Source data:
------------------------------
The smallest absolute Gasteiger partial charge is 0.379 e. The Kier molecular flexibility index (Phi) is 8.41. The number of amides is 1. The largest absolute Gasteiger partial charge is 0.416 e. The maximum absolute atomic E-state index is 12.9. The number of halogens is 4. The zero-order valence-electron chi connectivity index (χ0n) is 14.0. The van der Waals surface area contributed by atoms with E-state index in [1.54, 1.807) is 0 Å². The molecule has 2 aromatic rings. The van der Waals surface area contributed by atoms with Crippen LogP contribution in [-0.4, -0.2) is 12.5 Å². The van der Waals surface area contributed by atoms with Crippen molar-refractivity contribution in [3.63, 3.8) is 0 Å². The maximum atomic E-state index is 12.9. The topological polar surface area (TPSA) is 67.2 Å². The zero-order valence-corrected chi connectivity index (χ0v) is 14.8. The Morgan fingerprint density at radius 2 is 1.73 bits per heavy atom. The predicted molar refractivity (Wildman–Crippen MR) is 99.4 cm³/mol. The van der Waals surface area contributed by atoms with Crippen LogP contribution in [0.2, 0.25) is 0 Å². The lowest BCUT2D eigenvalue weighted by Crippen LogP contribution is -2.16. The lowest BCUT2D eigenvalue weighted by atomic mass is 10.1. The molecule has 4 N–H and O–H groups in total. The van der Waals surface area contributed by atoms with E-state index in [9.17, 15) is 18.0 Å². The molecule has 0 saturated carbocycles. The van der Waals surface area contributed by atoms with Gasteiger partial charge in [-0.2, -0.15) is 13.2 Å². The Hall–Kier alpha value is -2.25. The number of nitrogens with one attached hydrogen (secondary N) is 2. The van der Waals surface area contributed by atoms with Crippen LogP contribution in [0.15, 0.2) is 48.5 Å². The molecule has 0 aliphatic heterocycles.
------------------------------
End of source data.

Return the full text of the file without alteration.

The smallest absolute Gasteiger partial charge is 0.379 e. The Kier molecular flexibility index (Phi) is 8.41. The number of amides is 1. The largest absolute Gasteiger partial charge is 0.416 e. The maximum absolute atomic E-state index is 12.9. The number of halogens is 4. The zero-order valence-electron chi connectivity index (χ0n) is 14.0. The van der Waals surface area contributed by atoms with E-state index in [1.54, 1.807) is 0 Å². The molecule has 2 aromatic rings. The van der Waals surface area contributed by atoms with Crippen LogP contribution in [-0.4, -0.2) is 12.5 Å². The van der Waals surface area contributed by atoms with Crippen molar-refractivity contribution in [3.63, 3.8) is 0 Å². The maximum atomic E-state index is 12.9. The topological polar surface area (TPSA) is 67.2 Å². The zero-order valence-corrected chi connectivity index (χ0v) is 14.8. The Morgan fingerprint density at radius 2 is 1.73 bits per heavy atom. The predicted molar refractivity (Wildman–Crippen MR) is 99.4 cm³/mol. The van der Waals surface area contributed by atoms with Crippen LogP contribution in [0.2, 0.25) is 0 Å². The lowest BCUT2D eigenvalue weighted by Crippen LogP contribution is -2.16. The lowest BCUT2D eigenvalue weighted by atomic mass is 10.1. The molecule has 4 N–H and O–H groups in total. The van der Waals surface area contributed by atoms with E-state index in [9.17, 15) is 18.0 Å². The molecule has 0 saturated carbocycles. The van der Waals surface area contributed by atoms with Gasteiger partial charge in [-0.2, -0.15) is 13.2 Å². The Hall–Kier alpha value is -2.25. The number of nitrogens with one attached hydrogen (secondary N) is 2. The van der Waals surface area contributed by atoms with Crippen LogP contribution in [0.15, 0.2) is 48.5 Å². The molecule has 0 aliphatic heterocycles.